Celebrate Martin Luther King Day with a Book (or Four)

MLK Day is upon us once again, an annual celebration of Dr. King's contributions to the Civil Rights Movement. But despite the historical victories of the movement, there is much work to be done to achieve true racial equity in the United States. So in honor of the holiday, we offer the following reflections on race and race relations from (mostly) contemporary black authors.

The Fire This Time, edited by Jesmyn Ward, collects essays and poems on the question of race in the U.S. in one hefty and important tome. Pieces from Edwidge Danticat, Kima Jones, Claudia Rankine, Wendy S. Walters and others speak to the need to talk about the issue of race. The book takes its title from the classic work by James Baldwin, The Fire Next Time, which consists of two essays: "My Dungeon Shook: Letter to My Nephew on the One Hundredth Anniversary of Emancipation" and "Down at the Cross: Letter from a Region of My Mind." Both draw on Baldwin's own experience of race, the latter addressing the intersection of race and religion while the former explores the role of race in American history in the form of a letter to Baldwin's nephew.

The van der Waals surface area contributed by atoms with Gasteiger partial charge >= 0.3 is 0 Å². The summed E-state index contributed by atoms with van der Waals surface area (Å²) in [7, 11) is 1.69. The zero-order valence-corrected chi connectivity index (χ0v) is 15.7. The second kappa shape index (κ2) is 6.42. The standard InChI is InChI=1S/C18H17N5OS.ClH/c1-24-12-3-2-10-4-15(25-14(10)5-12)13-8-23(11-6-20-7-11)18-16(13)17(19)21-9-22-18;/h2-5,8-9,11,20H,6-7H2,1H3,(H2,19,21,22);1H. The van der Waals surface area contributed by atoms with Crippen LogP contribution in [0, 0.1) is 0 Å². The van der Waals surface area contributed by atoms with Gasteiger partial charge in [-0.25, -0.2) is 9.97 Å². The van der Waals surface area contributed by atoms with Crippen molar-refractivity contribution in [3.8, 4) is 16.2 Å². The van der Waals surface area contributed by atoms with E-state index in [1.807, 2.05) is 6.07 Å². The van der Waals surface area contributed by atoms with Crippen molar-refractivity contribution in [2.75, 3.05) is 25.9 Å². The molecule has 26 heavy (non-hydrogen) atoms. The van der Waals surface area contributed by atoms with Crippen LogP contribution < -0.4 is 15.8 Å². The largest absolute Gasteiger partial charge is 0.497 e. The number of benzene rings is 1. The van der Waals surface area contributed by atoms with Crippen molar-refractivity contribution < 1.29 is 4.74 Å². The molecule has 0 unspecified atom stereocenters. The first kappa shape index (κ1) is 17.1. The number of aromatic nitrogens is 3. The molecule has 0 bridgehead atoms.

Ta-Nehisi Coates's Between the World and Me is similarly structured as a letter to a young black boy, in this instance, Coates's son. Coates writes about his own experience living in a black body, trying to encourage his son to understand his history while still striving for something different for the future. And in Invisible Man, Got the Whole World Watching, Mychal Denzel Smith offers the perspective of a young black man coming of age in the time of Trayvon Martin. --Kerry McHugh, blogger at Entomology of a Bookworm

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